The river birch is definitely worth trying to propagate for your garden for many reasons.
- First of all it can be done! While I’ve tried propagating several kinds trees unsuccessfully (like maples ~ seeds: no problem ~ cuttings: not so good ) this is one that can be done fairly easily.
- Secondly they are fast growing trees and you will end up with a sizable tree in just a few short years.
- They also are worthy plants in the landscape for use as privacy screens, in rain gardens, and to create dappled shade.
- They are trees that offer 4 seasons of interest, 3 with nice foliage and 1 with awesome bark!
How to Propagate Birch Trees:
What should you looking for when taking a cutting? Two things: the nodes and the bark. I’ve read where you can take greenwood cuttings early in the springtime where the greenwood joins the old wood but I did my cutting a little differently. I took a 4 node cutting from semi-ripe wood in the late summer. The only problem I can see with this method is encouraging the root system to completely develop before cold temperatures set in for the winter. Fortunately I can nurture this cutting inside the house until its roots are sufficient to move into the garage and then maybe, if I’m daring, I can acclimate it to the great outdoors.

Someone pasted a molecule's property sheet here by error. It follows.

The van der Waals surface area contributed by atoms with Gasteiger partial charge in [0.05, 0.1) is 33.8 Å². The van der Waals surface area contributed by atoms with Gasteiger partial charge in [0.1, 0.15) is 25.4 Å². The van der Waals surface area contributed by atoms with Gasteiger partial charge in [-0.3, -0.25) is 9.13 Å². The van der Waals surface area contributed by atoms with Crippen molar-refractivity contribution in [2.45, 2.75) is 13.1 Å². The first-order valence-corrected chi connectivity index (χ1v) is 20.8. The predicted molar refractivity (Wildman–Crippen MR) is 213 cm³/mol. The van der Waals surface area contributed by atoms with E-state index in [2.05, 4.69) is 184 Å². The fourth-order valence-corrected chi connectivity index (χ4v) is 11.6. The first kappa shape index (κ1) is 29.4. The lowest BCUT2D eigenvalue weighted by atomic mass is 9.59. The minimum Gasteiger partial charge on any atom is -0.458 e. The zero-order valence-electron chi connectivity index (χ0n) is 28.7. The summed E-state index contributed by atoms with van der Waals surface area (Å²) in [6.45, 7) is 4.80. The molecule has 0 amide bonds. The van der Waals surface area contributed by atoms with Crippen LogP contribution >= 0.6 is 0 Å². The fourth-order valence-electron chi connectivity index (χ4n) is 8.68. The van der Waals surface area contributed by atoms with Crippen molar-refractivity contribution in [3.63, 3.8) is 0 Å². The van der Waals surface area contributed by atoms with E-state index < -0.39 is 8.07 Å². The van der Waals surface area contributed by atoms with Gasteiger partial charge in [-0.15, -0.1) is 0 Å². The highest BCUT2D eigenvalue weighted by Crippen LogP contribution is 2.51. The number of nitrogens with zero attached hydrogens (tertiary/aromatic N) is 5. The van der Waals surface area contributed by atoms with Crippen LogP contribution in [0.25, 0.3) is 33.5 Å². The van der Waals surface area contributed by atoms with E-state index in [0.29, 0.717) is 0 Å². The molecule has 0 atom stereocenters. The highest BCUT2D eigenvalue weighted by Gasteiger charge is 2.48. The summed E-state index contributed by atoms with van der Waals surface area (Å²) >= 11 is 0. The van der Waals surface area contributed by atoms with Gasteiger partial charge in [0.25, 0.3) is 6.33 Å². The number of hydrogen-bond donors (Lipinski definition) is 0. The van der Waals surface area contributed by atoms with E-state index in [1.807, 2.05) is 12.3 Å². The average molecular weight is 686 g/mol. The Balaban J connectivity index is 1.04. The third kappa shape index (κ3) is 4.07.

Originally I took about five cuttings from two of my birch trees. Each of the cuttings varied in size and thickness but only one developed a good root system. The one that survived was the largest of the group with a diameter about halfway between a toothpick and a pencil. How’s that for a technical measurement? I took the various sized cuttings on purpose to find out what worked, if anything, and then to see what worked best.
- I took a 4 node semi-ripe cutting which I cut just below the bottom node.
- I left one leaf on the cutting and removed all others.
- I treated the cut end of the cutting with rooting hormone.
- I buried the cutting with two of the nodes in the sand inside of a thoroughly cleaned out yogurt cup. Recycled plastic containers are great for plant propagators!
- Then I waited while the cuttings rooted. I kept the rooting mix wet since birch trees like the moisture.
- I watched for new leaves to form which can be an indicator of good rooting.
Today I was pretty happy to pot up my new birch tree. Now I’m curious if hardwood cuttings will work over the winter. It’s worth a shot!